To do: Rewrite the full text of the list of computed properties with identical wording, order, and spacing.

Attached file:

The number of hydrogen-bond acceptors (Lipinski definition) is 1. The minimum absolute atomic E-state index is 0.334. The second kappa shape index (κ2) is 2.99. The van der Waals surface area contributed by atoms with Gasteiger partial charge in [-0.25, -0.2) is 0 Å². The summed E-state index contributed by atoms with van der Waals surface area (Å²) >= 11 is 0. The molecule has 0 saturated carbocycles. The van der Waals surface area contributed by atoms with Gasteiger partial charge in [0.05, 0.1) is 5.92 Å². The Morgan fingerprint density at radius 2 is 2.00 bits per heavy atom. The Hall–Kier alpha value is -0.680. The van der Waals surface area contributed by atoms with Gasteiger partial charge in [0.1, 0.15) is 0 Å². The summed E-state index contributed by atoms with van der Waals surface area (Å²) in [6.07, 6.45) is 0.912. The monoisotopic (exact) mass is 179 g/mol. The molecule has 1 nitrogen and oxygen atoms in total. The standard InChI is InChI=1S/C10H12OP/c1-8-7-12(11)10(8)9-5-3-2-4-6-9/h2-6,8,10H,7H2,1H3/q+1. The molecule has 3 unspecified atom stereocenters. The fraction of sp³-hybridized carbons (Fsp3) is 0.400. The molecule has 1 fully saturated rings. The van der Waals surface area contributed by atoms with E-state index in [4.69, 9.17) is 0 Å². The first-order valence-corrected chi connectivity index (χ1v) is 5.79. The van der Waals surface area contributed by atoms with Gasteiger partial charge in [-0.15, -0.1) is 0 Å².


The number of hydrogen-bond acceptors (Lipinski definition) is 1. The minimum absolute atomic E-state index is 0.334. The second kappa shape index (κ2) is 2.99. The van der Waals surface area contributed by atoms with Gasteiger partial charge in [-0.25, -0.2) is 0 Å². The summed E-state index contributed by atoms with van der Waals surface area (Å²) >= 11 is 0. The molecule has 0 saturated carbocycles. The van der Waals surface area contributed by atoms with Gasteiger partial charge in [0.05, 0.1) is 5.92 Å². The Morgan fingerprint density at radius 2 is 2.00 bits per heavy atom. The Hall–Kier alpha value is -0.680. The van der Waals surface area contributed by atoms with Gasteiger partial charge in [0.1, 0.15) is 0 Å². The summed E-state index contributed by atoms with van der Waals surface area (Å²) in [6.07, 6.45) is 0.912. The monoisotopic (exact) mass is 179 g/mol. The molecule has 1 nitrogen and oxygen atoms in total. The standard InChI is InChI=1S/C10H12OP/c1-8-7-12(11)10(8)9-5-3-2-4-6-9/h2-6,8,10H,7H2,1H3/q+1. The molecule has 3 unspecified atom stereocenters. The fraction of sp³-hybridized carbons (Fsp3) is 0.400. The molecule has 1 fully saturated rings. The van der Waals surface area contributed by atoms with E-state index in [4.69, 9.17) is 0 Å². The first-order valence-corrected chi connectivity index (χ1v) is 5.79. The van der Waals surface area contributed by atoms with Gasteiger partial charge in [-0.15, -0.1) is 0 Å².